According to a release from the Paulding County Sheriff’s Office, about 1:46 a.m. Monday, individuals got onto school property and spray-painted exterior parts of the school, including the auxiliary gym, two hallways, walls of the school and some sidewalks. Messages spray-painted on about 20 areas of the school included “Class of 2015,” “Illuminati,” and “Don’t do drugs, smoke weed.”
No damage to the interior of the school was reported. District officials report a clean-up estimate of $1,000 to $1,200.
Those involved in the incident could face charges of criminal interference with government property, a felony under Georgia Code 16-7-24.
Sheriff’s office investigators are working with school district officials to find those responsible for the incident. Authorities have not released any information regarding surveillance video that captured the incident, but encourage anyone that may have information on the crime to contact the PCSO’s Criminal Investigations Division at 770-443-3015.
Teens punished after March incident
This isn’t the first time this year the school has been the target of vandalism. A March 11 incident saw school buildings spray-painted to include windows; some perpetrators also made it onto the school’s roof, which was also painted. Some of the things written in spray paint were “Senior,” “2012” and “YOLO.”
Two vehicles also were spray-painted, as were the guardhouse, fences, signs, a scoreboard and the school’s pirate ship. Vandals also threw chairs, tables and benches into the school’s parking lot.
In all, school district officials said clean-up of the damage to East Paulding High was estimated at $7,500.
Twenty-four teens who were arrested in connection with that vandalism of the school and surrounding areas all chose to accept the deal Paulding County District Attorney Dick Donovan offered them on April 13—enter a pre-trial diversion program in lieu of facing prosecution on charges of criminal interference with government property, a felony under Georgia Code 16-7-24.
The major requirements of the pre-trial diversion program has participants each performing 400 hours of community service at places approved by the pre-trial diversion supervisors, Supervision Services Inc. Each teen also was required to pay $720 in fees—a $300 administration fee to the county and $420 to cover 12 months of pre-trial diversion expenses.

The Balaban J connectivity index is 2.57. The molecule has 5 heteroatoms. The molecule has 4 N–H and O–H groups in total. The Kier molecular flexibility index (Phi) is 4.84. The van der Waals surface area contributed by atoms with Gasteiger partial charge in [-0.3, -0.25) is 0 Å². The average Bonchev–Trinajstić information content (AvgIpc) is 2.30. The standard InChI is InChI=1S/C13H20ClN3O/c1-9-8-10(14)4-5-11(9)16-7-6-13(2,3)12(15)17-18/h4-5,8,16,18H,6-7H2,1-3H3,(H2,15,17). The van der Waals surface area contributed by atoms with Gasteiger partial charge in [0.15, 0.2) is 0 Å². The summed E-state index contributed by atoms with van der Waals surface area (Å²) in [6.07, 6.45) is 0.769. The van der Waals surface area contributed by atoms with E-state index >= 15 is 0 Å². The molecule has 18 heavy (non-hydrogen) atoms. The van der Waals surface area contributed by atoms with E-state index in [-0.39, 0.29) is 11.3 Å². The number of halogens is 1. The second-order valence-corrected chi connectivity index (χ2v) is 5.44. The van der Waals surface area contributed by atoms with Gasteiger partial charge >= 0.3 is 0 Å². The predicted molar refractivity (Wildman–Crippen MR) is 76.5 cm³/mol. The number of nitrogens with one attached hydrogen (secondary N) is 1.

Those who ultimately complete the program within 12 months will not have a felony on their record for the crime of criminal interference with government property; they will, however, still have an arrest record to their name. Should anyone break the terms of the agreement, they would likely face prosecution from Donovan’s office. Conviction of a criminal interference with government property charge carries a sentence of imprisonment for one to five years.
Graduation honors nearly revoked
One of the 24 teens who had been arrested in connection with the March incident was Jake Zimmerman, who was ultimately named East Paulding’s valedictorian for the class of 2012. After he and his family appealed the punishment levied on him by the school district, which they say included 10 days of out-of-school suspension followed by long-term suspension for the remainder of the school year, the Paulding County School Board at its April 10 meeting answered the appeal by levying against him an additional stipulation— a ban from extracurricular activities, including graduation.
But a judge overruled the school board’s stipulation via a preliminary injunction, giving Zimmerman the green light to walk at graduation. Zimmerman participated in commencement exercises but was not allowed to give a valedictorian speech.
The school district never officially released details on the punishments levied against Zimmerman and his peers, saying that privacy laws prevent the district from revealing how many students were punished, what punishments they received or whether students’ punishments differed.
Return to Dallas-Hiram Patch for updates regarding the latest vandalism case.
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